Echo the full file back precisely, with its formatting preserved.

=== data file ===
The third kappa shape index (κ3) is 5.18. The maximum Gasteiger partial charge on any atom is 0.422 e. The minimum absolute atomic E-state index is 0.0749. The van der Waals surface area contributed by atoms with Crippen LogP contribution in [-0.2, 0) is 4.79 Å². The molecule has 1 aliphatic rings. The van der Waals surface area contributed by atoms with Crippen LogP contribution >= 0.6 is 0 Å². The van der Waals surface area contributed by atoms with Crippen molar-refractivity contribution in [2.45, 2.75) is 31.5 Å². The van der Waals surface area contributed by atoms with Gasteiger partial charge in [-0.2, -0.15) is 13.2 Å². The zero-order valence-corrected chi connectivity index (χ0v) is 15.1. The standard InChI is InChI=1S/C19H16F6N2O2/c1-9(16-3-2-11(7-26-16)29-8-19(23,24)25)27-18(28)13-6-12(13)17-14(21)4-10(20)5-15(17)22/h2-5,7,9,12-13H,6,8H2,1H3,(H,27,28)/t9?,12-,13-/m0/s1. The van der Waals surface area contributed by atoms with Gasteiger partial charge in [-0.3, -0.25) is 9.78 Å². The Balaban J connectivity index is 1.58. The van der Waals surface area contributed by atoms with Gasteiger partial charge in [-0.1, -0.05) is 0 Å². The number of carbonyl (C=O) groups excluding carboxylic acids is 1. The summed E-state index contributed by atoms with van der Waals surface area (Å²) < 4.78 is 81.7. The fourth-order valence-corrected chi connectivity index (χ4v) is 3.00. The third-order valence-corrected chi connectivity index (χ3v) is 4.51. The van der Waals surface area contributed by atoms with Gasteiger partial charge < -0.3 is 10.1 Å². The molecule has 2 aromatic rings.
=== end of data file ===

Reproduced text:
The third kappa shape index (κ3) is 5.18. The maximum Gasteiger partial charge on any atom is 0.422 e. The minimum absolute atomic E-state index is 0.0749. The van der Waals surface area contributed by atoms with Crippen LogP contribution in [-0.2, 0) is 4.79 Å². The molecule has 1 aliphatic rings. The van der Waals surface area contributed by atoms with Crippen LogP contribution >= 0.6 is 0 Å². The van der Waals surface area contributed by atoms with Crippen molar-refractivity contribution in [2.45, 2.75) is 31.5 Å². The van der Waals surface area contributed by atoms with Gasteiger partial charge in [-0.2, -0.15) is 13.2 Å². The zero-order valence-corrected chi connectivity index (χ0v) is 15.1. The standard InChI is InChI=1S/C19H16F6N2O2/c1-9(16-3-2-11(7-26-16)29-8-19(23,24)25)27-18(28)13-6-12(13)17-14(21)4-10(20)5-15(17)22/h2-5,7,9,12-13H,6,8H2,1H3,(H,27,28)/t9?,12-,13-/m0/s1. The van der Waals surface area contributed by atoms with Gasteiger partial charge in [-0.3, -0.25) is 9.78 Å². The Balaban J connectivity index is 1.58. The van der Waals surface area contributed by atoms with Gasteiger partial charge in [-0.1, -0.05) is 0 Å². The number of carbonyl (C=O) groups excluding carboxylic acids is 1. The summed E-state index contributed by atoms with van der Waals surface area (Å²) < 4.78 is 81.7. The fourth-order valence-corrected chi connectivity index (χ4v) is 3.00. The third-order valence-corrected chi connectivity index (χ3v) is 4.51. The van der Waals surface area contributed by atoms with Gasteiger partial charge < -0.3 is 10.1 Å². The molecule has 2 aromatic rings.